– Cortisol can decrease the level of sex hormones. See, testosterone, estrogen and cortisol are fabricated from the same “mother hormone”: pregnenolone. If you overproduce cortisol you have less raw material to produce these sex hormones. An easy sign of that happening is a marked drop in libido. Sex hormones are key for body composition. Testosterone is of course directly anabolic (increases muscle-building), but a healthy estrogen level also helps build muscle by elevating IGF-1 levels.
– Finally, cortisol can lead to an increase in water retention due to its effect on elevating the anti-diuretic hormone (vasopressin) and aldosterone. Sudden bloating can be a good sign of elevated cortisol levels. For example, if a few hours after your workouts you look less defined and are holding water it is likely that you overproduced cortisol during your workout by doing too much.
When you look at it this way, fasted cardio sure looks evil, but not so fast! If you are someone with a very stressful lifestyle and are noticing symptoms of constantly elevated cortisol levels (lack of libido, water retention, soft/flat muscles) then yes, fasted cardio might make things worse. However, if your cortisol levels are normal it should not be a problem at all.
The type of cardio you use also plays a role. High intensity fasted cardio (intervals for example) might not be a good idea because it relies more on glucose for fuel and will raise cortisol more. A low-intensity workout is a better option. YES, you will burn less calories but as we will see that’s not what fasted cardio is for.
Fasted cardio: the good
If you look at the studies comparing fasted cardio and cardio done in a non-fasted/post-absorptive state you will see either no difference in the amount of fat burned, a non-significant (not likely to make a difference) advantage for fasted cardio or a non-significant (not likely to make a difference) disadvantage for fasted cardio.
In other words, if you look at the number of calories and fat grams burned during fasted vs. fed cardio there is likely not a significant difference. But as I said earlier that’s not why I think fasted cardio can be useful.
A very recent study (Yung-Chih Chen et al. 2017) found that when cardio is performed fasted, it increases the level of several enzymes that are responsible for the mobilization of fat and it’s use for fuel.
For example. fasted cardio increases PDK4 more than fed cardio. This enzyme increases fat oxidation (fat use for fuel) and decreases glycolysis (burning glycogen for fuel). So, it not only increases fat loss but it is also glycogen-sparing.
It has also a great impact on short-form hormone-sensitive lipase (HSL) and ATGL which increase the breakdown of stored fat so that it can be liberated from the fat cells (first step toward using fat for fuel).
It also affects how well muscle can uptake fatty acids (to use them for fuel) via the CD36 protein.
It is thus my belief that fasted cardio’s main benefit (over fed cardio)is not an increase in fat loss but rather lies in its capacity to program the body to rely more easily on fat for fuel.
This is especially interesting for those who have a hard time losing fat despite training and eating well; they are likely very efficient at using stored glycogen for fuel and inefficient at mobilizing and burning fatty acids instead. For these people, fasted cardio might be a great way to re-program their body to rely more easily on fat for fuel.
What can happen to inefficient fat mobilizers?
If a lousy-mobilizer (someone with an important fat accumulation problem who has a very hard time losing it even when dieting and exercising) starts training for fat loss using the “cool methods of the day”: Crossfit, loaded carries, sprints, prowler pushing… intense stuff that works great for many people, they are likely to run into problems.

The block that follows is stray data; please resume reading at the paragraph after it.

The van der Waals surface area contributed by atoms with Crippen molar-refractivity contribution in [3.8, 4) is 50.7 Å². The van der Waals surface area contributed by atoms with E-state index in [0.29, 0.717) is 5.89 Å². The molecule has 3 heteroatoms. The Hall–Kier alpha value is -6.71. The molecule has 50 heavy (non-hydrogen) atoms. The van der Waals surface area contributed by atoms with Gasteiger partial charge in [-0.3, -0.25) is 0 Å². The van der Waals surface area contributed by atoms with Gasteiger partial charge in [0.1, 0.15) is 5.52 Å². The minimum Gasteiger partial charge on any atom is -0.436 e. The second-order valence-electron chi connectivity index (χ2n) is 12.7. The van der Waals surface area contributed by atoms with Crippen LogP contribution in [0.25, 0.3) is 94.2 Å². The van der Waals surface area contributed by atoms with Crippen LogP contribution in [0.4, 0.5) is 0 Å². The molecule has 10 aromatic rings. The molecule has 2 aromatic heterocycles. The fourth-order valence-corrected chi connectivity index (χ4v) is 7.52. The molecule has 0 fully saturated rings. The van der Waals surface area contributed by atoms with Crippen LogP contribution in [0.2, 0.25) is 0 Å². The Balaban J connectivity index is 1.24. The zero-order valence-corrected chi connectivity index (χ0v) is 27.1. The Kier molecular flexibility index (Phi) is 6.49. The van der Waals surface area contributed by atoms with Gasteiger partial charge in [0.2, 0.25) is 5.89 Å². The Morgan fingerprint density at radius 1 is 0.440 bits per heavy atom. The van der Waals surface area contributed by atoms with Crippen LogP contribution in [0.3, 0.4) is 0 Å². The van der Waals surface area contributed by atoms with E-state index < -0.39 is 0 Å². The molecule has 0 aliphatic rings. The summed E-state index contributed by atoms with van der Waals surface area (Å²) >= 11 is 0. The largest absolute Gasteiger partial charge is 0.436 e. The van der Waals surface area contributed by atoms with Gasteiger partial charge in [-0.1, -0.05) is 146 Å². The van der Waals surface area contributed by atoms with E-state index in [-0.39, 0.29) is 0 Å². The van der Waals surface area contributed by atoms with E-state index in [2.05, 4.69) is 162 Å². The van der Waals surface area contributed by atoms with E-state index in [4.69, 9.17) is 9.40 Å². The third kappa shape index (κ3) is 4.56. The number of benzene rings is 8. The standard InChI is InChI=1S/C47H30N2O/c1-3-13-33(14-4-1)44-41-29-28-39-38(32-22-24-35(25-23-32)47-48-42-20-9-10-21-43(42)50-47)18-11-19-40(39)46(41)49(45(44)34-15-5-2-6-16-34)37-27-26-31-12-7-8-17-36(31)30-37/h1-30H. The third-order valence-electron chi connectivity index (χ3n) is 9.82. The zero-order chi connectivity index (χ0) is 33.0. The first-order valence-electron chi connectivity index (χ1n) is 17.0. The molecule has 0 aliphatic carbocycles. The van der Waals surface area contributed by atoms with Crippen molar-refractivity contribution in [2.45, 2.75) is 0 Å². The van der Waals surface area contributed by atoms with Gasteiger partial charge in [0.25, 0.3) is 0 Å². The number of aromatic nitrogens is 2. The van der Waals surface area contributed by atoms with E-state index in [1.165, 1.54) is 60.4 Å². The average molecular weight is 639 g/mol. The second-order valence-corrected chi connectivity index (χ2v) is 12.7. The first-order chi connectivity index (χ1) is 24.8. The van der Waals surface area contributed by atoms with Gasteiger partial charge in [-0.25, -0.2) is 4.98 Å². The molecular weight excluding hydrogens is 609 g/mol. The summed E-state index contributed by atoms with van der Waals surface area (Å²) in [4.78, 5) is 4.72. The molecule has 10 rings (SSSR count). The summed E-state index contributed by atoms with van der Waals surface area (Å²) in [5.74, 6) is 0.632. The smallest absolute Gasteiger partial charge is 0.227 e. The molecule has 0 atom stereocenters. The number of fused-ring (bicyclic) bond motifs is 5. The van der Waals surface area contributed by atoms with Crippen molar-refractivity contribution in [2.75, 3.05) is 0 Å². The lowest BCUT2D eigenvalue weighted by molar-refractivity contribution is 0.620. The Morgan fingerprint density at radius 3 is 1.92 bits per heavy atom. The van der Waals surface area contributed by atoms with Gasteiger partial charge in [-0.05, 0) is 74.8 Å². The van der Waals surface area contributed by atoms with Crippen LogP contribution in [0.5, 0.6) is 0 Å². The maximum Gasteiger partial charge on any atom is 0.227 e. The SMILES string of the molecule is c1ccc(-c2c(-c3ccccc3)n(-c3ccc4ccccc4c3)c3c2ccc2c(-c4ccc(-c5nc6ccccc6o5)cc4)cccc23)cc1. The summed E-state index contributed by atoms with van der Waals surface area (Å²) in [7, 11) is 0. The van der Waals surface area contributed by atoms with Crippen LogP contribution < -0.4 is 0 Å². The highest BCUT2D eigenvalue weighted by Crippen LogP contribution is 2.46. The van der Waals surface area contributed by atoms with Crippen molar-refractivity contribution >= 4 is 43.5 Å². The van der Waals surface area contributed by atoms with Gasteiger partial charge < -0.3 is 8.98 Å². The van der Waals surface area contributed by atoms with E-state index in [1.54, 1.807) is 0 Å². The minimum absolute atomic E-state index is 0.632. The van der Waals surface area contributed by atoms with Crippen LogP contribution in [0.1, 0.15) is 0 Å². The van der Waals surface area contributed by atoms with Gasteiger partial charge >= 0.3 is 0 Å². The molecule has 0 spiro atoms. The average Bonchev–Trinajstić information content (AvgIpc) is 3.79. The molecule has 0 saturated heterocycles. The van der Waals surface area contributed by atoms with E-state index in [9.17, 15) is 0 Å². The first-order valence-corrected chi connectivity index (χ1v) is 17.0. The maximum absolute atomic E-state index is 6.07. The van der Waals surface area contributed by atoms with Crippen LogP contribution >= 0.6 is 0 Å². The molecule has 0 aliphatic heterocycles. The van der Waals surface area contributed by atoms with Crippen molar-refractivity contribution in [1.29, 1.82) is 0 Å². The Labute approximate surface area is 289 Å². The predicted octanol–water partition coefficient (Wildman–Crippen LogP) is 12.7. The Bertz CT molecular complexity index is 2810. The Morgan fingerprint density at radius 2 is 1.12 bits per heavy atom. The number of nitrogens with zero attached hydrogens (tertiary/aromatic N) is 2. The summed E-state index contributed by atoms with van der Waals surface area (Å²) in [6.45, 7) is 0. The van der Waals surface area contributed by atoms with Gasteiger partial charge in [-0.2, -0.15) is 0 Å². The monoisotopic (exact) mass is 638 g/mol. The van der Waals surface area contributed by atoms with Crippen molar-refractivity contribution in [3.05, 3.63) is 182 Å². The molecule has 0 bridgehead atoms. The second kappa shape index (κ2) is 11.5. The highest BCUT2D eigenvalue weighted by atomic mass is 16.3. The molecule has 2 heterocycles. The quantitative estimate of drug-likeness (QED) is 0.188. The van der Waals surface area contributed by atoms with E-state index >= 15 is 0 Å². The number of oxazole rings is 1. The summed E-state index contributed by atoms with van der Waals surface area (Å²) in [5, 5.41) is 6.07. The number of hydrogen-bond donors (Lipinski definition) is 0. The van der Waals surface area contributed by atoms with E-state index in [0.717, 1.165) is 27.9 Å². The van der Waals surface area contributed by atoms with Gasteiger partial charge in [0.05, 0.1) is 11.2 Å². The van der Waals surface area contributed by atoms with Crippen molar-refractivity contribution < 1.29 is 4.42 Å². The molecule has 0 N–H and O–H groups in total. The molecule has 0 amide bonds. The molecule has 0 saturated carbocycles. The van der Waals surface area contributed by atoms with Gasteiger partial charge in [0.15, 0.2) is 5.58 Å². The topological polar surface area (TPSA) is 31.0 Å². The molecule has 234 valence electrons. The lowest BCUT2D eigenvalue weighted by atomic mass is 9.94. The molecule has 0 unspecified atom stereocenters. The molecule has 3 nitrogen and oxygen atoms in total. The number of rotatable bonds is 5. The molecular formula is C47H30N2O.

Their fat loss will stall really quickly because they are inefficient at mobilizing fat and they are undertaking a type of training (high intensity) that relies mostly on glucose for fuel, so they never improve their capacity to mobilize fat.
They do lose fat at first because the activity represents an important caloric expenditure, but they crash very quickly (especially if they are in a caloric deficit). They can’t focus, they have huge carbs cravings, they are lethargic, moody, and depressed. Eventually, they fall off the wagon and pig out, often never to come back to their plan.
Why? Because they:
- Are lousy at using fat for fuel
- Need to rely more on glucose
- Have reduced their carbs intake (thus reducing glucose availability)
- Have selected a way of training that relies on glucose
As a result, they run out of glucose and since the brain can only function on glucose or ketones, they mentally crash.
Someone who is good at mobilizing fat can avoid that problem. Why? Because by being good at using fat for fuel allows you to spare more muscle glycogen for the brain and even if you run out, being good at mobilizing fat allows you to more easily produce ketones for your brain. The poor fat mobilizers might not be able to do this which is why fasted cardio is a great tool for these people. While it may not directly lead to more fat loss, it’s a great way to reprogram their body to be more efficient at using fat for fuel, which will make all their future efforts more effective and easier mentally.
What type of fasted cardio?
As discussed, the goal of fasted cardio is not to directly burn more calories. Rather, it is a programming tool to make your body more efficient at mobilizing fat and using it for fuel. The more efficient you are in that regard the more fat you will burn over a 24h period.
As such, we also want to employ a type of cardio that will not stimulate your body to rely on glucose for fuel. The higher the intensity, the more reliant on glucose your body will be, especially if you are inefficient at using fat. So, doing high-intensity cardio is not the right method.
What you should be doing is low-intensity work (as low as 100 and as high as 120-125 bpm), basically a brisk walking pace. So what if you aren’t burning lots of calories? That’s not the goal!
Furthermore, lower intensity also means less cortisol release which greatly reduces the potential downside of fasted cardio.
I find 30 to 60 minutes to work best. For me, that is either the treadmill on a slight incline or walking my dogs for an hour.
Again, don’t see it as a direct fat loss tool. See it as an investment that will make all your future fat loss efforts much more effective.
Yung-Chih Chen, Rebecca L. Travers, Jean-Philippe Walhin, Javier T. Gonzalez, Francoise Koumanov, James A. Betts, Dylan Thompson. “Feeding Influences Adipose Tissue Responses to Exercise in Overweight Men,” American Journal of Physiology – Endocrinology and Metabolism Published 14 March 2017 Vol. no. , DOI: 10.1152/ajpendo.00006.2017